Legends say the world’s first harp was made from the shell of a tortoise after Apollo’s feet accidentally brushed against it on the ground.
That slight touch of his skin caused the shell to vibrate and formed the lyre, the precursor of the modern harp. The tales surrounding harps are endless, and so is their long path of evolution after traveling so far and so long…
It’s interesting to note that the history of music is entwined with the history of human migration. From the Scottish to the English, each has shaped the other’s instruments, as all the musical notes, tunes, and tales mingled across the English Channel.
It’s a pleasure to trace the origin of the modern-day harp in Scotland and to imagine the celestial sounds that each of its ancestors comes with.
So, here we will tell you all about harps and how to dip your toes into the fascinating world of this heavenly instrument. So, rhyme along!
Studying the two most common types of harps
From intricate wood designs of 2,000 pieces to a simple single piece of wood, the history of harps is as vast as the myths surrounding it. However, the basic types of harps can be boiled down to a pedal harp and a lever harp.
A Pedal Harp
As the name suggests, a pedal harp comes with pedals that connect to disks in the neck of the instrument. Each pedal, located at the base of the harp, brings to the table 3 different notes: the high, the middle, and the flat notes.
With it, a harpist can bring out the widest variety of sounds shuffling all the dynamic octaves and the highs and lows on each scale. This is the harp that you get to see in choirs and churches; their magnificence merges with the celestial sounds of each plucked string to overwhelm your soul.
One advantage of this harp is you don’t need to pull any lever while playing, making both hands free to focus on the melody. No! This doesn’t mean a harp is an easier instrument to play. This arrangement just makes playing the harp a bit easier.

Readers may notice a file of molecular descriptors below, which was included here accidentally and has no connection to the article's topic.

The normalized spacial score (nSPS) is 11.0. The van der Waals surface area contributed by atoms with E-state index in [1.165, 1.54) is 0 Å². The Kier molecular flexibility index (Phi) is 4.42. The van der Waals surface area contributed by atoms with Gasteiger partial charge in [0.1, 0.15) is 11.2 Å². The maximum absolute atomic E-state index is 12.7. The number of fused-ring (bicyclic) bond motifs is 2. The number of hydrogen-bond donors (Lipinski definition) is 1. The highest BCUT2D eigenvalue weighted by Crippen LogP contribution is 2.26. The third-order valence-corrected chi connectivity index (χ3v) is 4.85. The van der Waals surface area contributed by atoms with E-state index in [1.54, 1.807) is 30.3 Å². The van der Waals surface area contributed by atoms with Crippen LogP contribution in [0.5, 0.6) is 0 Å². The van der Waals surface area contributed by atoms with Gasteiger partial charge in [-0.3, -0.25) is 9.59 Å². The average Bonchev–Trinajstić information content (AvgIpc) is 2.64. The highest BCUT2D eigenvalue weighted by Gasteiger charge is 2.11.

A Lever harp
Well, a lever harp is a similar collection of strings that come with knobs or levers attached to them. These levers allow the harpist to play two different notes on the same string and increase their pitch from a high note to a flat one.
But to do this, you gotta turn the knobs with your hands, which makes it more difficult to play than a pedal harp. This is the reason beginners usually start with the lever harp to get the hang of it, and then slowly ‘graduate’ to the pedal harp.
Moreover, it’s challenging to play complicated melodies with lever harps, since one of your hands is always reserved to adjust the knobs. So, professionals always use pedal harps, as you get to see in the magnificent orchestras.
Some Unusual Harps
Most musicians haven’t ever seen an earth harp. It comes with 42 strings, and its height can go up to several stories of a building. Yeah! Let that sink in. You need to hear its notes to believe that any instrument can really make a sound like that.
Due to its sheer size, it requires two or more people to play the harp, and its playing mechanism is similar to rubbing damp fingers on the rim of a glass. Just look for them online, and you’ll be hooked!
The songs and poems of olden days often used to have harps that sang on their own. That’s because they were aeolian or wind harps. These harps can come in various sizes, one as large as the standard harp, or the other that can easily fit in your pocket.
A wind harp is a set of loosely attached strings, and it may not always have a soundboard. It’s the air blowing through the strings that play the instrument, and often they come out as howls and shrieks of wild animals.
Aeolian harps have been a long tradition in Scandinavian hymns. That’s because their characteristic echo always brings out a feeling of someone calling out to us from a distant land!